If you had to rank the most influential and skilled chemists of all-time and currently living, who would the be?
Hmm, why are Nobels in chemistry often given to NON-chem. people?Just quickly looking through the list Sharpless, Smalley, Noyori, and Finn are all Nobelists in addition to Grubbs. Note that the Chemistry Nobel quite often goes to non-chemists and it's often given late into scientists careers (some Nobels are awarded after the scientist has retired), so it's not surprising that recent Nobelists were not highly cited in the 2000s. It's possible that the most Science Watch list may predict Nobel Prizes in the 2020s, though the top 10 is quite nanotech heavy and I'm not sure research in that area has really panned out to give any practical applications worthy of a Nobel prize yet. The list basically shows how imperfect citations are as a metric for measuring scientific influence.
Biology, especially molecular biology, is essentially an application of chemistry, and many molecular biologists, biochemists, and structural biologists have won the Nobel Prize in Chemistry in recent years. The Science Watch list (I assume, since they're not really transparent about their methods) looks only at citations in chemistry journals, whereas the more biology-focused Nobelists typically publish in biology journals.Hmm, why are Nobels in chemistry often given to NON-chem. people?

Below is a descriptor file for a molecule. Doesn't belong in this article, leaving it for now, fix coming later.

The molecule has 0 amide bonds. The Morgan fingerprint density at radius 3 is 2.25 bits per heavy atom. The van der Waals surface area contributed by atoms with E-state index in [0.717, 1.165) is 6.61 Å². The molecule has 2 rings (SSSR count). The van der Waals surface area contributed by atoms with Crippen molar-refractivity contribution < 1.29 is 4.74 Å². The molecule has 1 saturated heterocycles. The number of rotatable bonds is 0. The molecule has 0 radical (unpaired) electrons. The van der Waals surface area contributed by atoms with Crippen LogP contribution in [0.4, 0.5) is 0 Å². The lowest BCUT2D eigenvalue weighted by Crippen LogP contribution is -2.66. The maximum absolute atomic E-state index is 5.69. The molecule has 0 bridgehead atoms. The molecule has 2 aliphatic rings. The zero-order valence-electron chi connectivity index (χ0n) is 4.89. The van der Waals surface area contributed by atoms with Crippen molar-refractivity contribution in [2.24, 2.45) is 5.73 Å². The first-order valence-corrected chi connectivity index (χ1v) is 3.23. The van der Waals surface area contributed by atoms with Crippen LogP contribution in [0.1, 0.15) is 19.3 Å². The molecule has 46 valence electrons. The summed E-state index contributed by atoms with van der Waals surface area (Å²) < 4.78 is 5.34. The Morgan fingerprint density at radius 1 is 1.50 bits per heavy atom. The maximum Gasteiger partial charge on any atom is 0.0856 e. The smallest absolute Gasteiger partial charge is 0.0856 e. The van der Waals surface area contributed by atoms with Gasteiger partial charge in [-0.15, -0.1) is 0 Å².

It is most common in chemistry, though it happens in other fields. For examples, two of the winners of the 2015 Nobel Prize in Physiology or Medicine were chemists who helped discover/develop new drugs to combat malaria and roundworms.Is this common for other disciplines?
Yes, citations are probably a poor metric for deciding who are the "best" or most influential scientists.Also, what about reputation metrics? Surely, there are people who are considered the "best" without necessarily being the most cited, right?